Hypertension - ‘Three 'Synergistic' Problems When Taking Blood Pressure’

9 June, 2023

HYPERTENSION - ‘Three 'Synergistic' Problems When Taking Blood Pressure’, courtesy of MEDSCAPE.

We came across this PAHO release on the challenges in efforts to control Human Blood Pressure and thereby control and prevent the tragic consequences of missed, poorly managed high blood pressure (Hypertension- preventable and controllable non communicable disease). We are particularly interested because the messages mirror the ones we give to clinicians in PACK (Practical Approach to Care Kit) programme for primary health care implementation in LMICs like Nigeria, South Africa, Ethiopia, Brazil, others. Importantly the messages are needed at the other tiers of the health system, general hospitals and teaching hospitals, too.

The release in Medscape (Three 'Synergistic' Problems When Taking Blood Pressure (medscape.com) is a useful reminder to providers of care and education and training for those in training to become providers (clinicians):


'Hypertension, or high blood pressure, is a condition that usually has no symptoms and, if left untreated, can lead to heart attacks, heart failure, stroke, kidney failure, and blindness. Associated risk factors include older age, being overweight or obese, lack of physical activity, high salt/sodium intake, and high alcohol consumption. Hypertension affects about 1 in 6 adults in the Americas and is the leading risk factor for cardiovascular diseases, which are the leading cause of death in the region, responsible for the loss of about 2 million lives each year.’’

"Often, the staff members at our primary care clinics are not prepared to diagnose and treat hypertension, because there aren't national protocols to raise awareness and prepare them to provide this care to the correct standard. Also, they are often unqualified to take blood pressure readings properly,"

‘’------- Measure your blood pressure accurately, control it, live longer! "We shouldn't underestimate the importance of taking blood pressure,"

"The importance of clinic blood pressure measurement has been recognized for many decades, but adherence to guidelines on proper, standardized blood pressure measurement remains uncommon in clinical practice," concludes a consensus document signed by 25 experts from 13 institutions in the United States, Australia, Germany, the United Kingdom, Canada, Italy, Belgium, and Greece.’’

The first problem lies in the low quantity of measurements. A recent study in Argentina of nearly 3000 visits to the doctor's office at nine healthcare centers showed that doctors took blood pressure readings in only once in every seven encounters. Even cardiologists, the specialists with the best performance, did so only half of the time.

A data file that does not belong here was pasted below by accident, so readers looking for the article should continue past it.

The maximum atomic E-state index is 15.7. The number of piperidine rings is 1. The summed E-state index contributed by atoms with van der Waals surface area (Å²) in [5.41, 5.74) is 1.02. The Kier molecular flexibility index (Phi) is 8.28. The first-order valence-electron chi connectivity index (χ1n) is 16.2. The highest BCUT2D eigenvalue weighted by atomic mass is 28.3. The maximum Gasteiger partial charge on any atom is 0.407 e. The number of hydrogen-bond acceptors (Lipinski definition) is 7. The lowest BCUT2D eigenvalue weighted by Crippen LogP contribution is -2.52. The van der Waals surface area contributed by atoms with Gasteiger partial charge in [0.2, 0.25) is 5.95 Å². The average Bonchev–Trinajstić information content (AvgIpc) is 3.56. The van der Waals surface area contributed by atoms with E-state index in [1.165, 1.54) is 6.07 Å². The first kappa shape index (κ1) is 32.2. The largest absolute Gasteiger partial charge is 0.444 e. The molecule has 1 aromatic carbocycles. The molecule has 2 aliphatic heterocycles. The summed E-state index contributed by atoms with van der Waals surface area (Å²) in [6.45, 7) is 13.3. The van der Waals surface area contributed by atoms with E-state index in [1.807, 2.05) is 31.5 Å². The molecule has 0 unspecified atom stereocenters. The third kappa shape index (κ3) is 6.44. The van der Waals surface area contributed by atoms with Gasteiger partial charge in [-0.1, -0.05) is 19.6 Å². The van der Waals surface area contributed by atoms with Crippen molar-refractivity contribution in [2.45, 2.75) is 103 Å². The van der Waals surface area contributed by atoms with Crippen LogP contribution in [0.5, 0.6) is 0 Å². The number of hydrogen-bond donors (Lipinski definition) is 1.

"Several factors can come into play: lack of awareness, medical inertia, or lack of appropriate equipment.’’

‘’--------- the greatest obstacle is the lack of awareness among physicians and other healthcare staff about the importance of taking proper blood pressure measurements.’’. ‘’ ---- "Medical schools are also responsible for this. They go over this topic very superficially during undergraduate and, even worse, postgraduate training. The lack of time to take correct measurements, or the lack of appropriate instruments, is secondary to this lack of awareness among most healthcare staff members,".

‘’ --------------- it would be good practice for all primary care physicians to take blood pressure readings regardless of the reason for the visit and whether patients have been diagnosed with hypertension or not. "If a woman goes to her gynecologist because she wants to get pregnant, her blood pressure should also be taken! And any other specialist should interview the patient, ascertain her history, what medications she's on, and then ask if her blood pressure has been taken recently,"

Joseph Ana

Prof Joseph Ana

Lead Senior Fellow/ medical consultant.

Center for Clinical Governance Research & Patient Safety (ACCGR&PS) @ HRI GLOBAL

P: +234 (0) 8063600642

E: info@hri-global.org

8 Amaku Street, State Housing, Calabar, Nigeria.


HIFA Profile: Joseph Ana is the Lead Senior Fellow/Medical Consultant at the Centre for Clinical Governance Research and Patient Safety in Calabar, Nigeria, established by HRI Global (former HRIWA). He is a member of the World Health Organisation’s Technical Advisory Group on Integrated Care in primary, emergency, operative, and critical care (TAG-IC2). As the Cross River State Commissioner for Health, he led the introduction of the Homegrown Quality Tool, the 12-Pillar Clinical Governance Programme, in Nigeria (2004-2008). For sustainability, he established the Department of Clinical Governance, Servicom & e-health in the Cross River State Ministry of Health, Nigeria. His main interest is in whole health sector and system strengthening in Lower, Low and Middle Income Countries (LLMICs). He has written six books on the 12-Pillar Clinical Governance programme, suitable for LLMICs, including the TOOLS for Implementation. He served as Chairman of the Nigerian Medical Association’s Standing Committee on Clinical Governance (2012-2022), and he won the Nigeria Medical Association’s Award of Excellence on three consecutive occasions for the innovation. He served as Chairman, Quality & Performance, of the Technical Working Group for the implementation of the Nigeria Health Act 2014. He is member, National Tertiary Health Institutions Standards Committee of the Federal Ministry of Health. He is the pioneer Secretary General/Trustee-Director of the NMF (Nigerian Medical Forum) which took the BMJ to West Africa in 1995. Joseph is a member of the HIFA Steering Group and the HIFA working group on Community Health Workers. (http://www.hifa.org/support/members/joseph-0 http://www.hifa.org/people/steering-group). Email: info AT hri-global.org and jneana AT yahoo.co.uk